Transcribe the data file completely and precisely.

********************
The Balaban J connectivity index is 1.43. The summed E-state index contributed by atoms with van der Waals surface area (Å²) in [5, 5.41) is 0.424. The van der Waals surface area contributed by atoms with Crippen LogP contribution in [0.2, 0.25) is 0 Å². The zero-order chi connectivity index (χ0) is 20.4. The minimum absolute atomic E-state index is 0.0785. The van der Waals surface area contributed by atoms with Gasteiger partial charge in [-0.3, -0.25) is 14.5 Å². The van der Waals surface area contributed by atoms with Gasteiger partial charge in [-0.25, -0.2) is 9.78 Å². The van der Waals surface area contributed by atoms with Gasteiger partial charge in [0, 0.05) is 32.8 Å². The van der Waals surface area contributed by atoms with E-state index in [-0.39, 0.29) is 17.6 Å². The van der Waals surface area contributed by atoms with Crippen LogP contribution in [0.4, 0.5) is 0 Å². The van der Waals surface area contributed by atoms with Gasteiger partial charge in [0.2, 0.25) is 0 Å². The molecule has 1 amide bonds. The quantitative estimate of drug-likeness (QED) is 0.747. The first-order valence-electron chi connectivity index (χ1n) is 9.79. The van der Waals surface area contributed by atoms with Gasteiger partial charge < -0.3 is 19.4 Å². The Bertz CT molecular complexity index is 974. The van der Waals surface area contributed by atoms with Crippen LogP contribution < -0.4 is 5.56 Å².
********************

The Balaban J connectivity index is 1.43. The summed E-state index contributed by atoms with van der Waals surface area (Å²) in [5, 5.41) is 0.424. The van der Waals surface area contributed by atoms with Crippen LogP contribution in [0.2, 0.25) is 0 Å². The zero-order chi connectivity index (χ0) is 20.4. The minimum absolute atomic E-state index is 0.0785. The van der Waals surface area contributed by atoms with Gasteiger partial charge in [-0.3, -0.25) is 14.5 Å². The van der Waals surface area contributed by atoms with Gasteiger partial charge in [-0.25, -0.2) is 9.78 Å². The van der Waals surface area contributed by atoms with Gasteiger partial charge in [0, 0.05) is 32.8 Å². The van der Waals surface area contributed by atoms with E-state index in [-0.39, 0.29) is 17.6 Å². The van der Waals surface area contributed by atoms with Crippen LogP contribution in [0.4, 0.5) is 0 Å². The van der Waals surface area contributed by atoms with Gasteiger partial charge in [0.2, 0.25) is 0 Å². The molecule has 1 amide bonds. The quantitative estimate of drug-likeness (QED) is 0.747. The first-order valence-electron chi connectivity index (χ1n) is 9.79. The van der Waals surface area contributed by atoms with Gasteiger partial charge < -0.3 is 19.4 Å². The Bertz CT molecular complexity index is 974. The van der Waals surface area contributed by atoms with Crippen LogP contribution < -0.4 is 5.56 Å².